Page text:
Are You Nuts, A story about Bunya’s
Before I start, I wish to acknowledge the Traditional Owners of the Bunya Country on which we live, the Jinibarra and Gubbi Gubbi / Kabi Kabi peoples. Bunya have been farmed and managed for millennia, they were and still very much are an important and scared source of food and culture. and we are lucky to have had this knowledge shared with us – thank you. Eating Bunyas is best with family and friends, a communal activity in which we can connect with and share the bounty of this land.
I personally rejoice when the Bunya cones start to fall, I don’t rejoice so much that the nuts are falling, but more that they are landing and available to harvest! You certainly don’t want to be under them when they are falling or for that matter waiting to catch them – as they can weigh up to 10kg!
The Bunya Tree (Araucaria bidwillii) is one of the truly ancient members of our local forests. They hark back to the age of dinosaurs and were once widespread across the Australian and are part of the Araucariaceae family, that still survive across many of the southern land masses and include Hoop Pines, Norfolk Pines and Monkey Puzzle Pine. These days Bunya Pine occurs naturally in one tiny patch of north Queensland and more locally as scattered populations between the Sunshine Coast and Kingaroy (Bunya Mountains). Not only are these trees ancient, but quite exclusive about where they live – so we are lucky to share their neighbourhood with them!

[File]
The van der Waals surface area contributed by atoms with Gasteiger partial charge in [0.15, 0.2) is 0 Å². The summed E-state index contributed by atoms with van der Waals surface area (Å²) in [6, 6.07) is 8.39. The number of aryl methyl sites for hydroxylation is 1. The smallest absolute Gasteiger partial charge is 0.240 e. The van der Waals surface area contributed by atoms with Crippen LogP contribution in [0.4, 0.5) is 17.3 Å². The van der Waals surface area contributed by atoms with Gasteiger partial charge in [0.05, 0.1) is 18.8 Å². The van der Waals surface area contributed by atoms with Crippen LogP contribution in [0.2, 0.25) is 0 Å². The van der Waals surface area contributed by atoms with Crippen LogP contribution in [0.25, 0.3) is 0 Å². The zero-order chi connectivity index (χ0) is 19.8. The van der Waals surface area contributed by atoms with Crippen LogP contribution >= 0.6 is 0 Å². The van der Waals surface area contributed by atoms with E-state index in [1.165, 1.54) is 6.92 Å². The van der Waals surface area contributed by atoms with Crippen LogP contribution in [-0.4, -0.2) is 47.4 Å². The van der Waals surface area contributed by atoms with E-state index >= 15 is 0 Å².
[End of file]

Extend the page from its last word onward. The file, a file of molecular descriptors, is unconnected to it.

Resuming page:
These delicious nuts are a great bonus to our diet. The simplest way to cook Bunya Nuts is to boil for twenty minutes, then let them cool down enough to handle. The husk on each individual nut is quite tough and requires a sharp knife and an equally sharp operator. Once you get the knack, you’ll get a taste for bunya that’s hard to keep up with your cutting abilities (Instead of a knife we use a polypipe cutter which for a few dollars is a great investment in saving your fingers).
Bunya Trees are relatively easy to grow. The starchy Bunya nut sends a root deep into the ground where it forms a thick tap root (like a radish) from which the tree shoots. They are a little bit slow to start off with but once they get going can grow a metre or two per year and can be fruiting at 12-15 years – just don’t plant them near your garage, shed, water tank, house etc. for what I hope are obvious reasons… Plant Bunyas now for future generations food and of course so that we will continue to be a home for Bunya’s for millennia to come!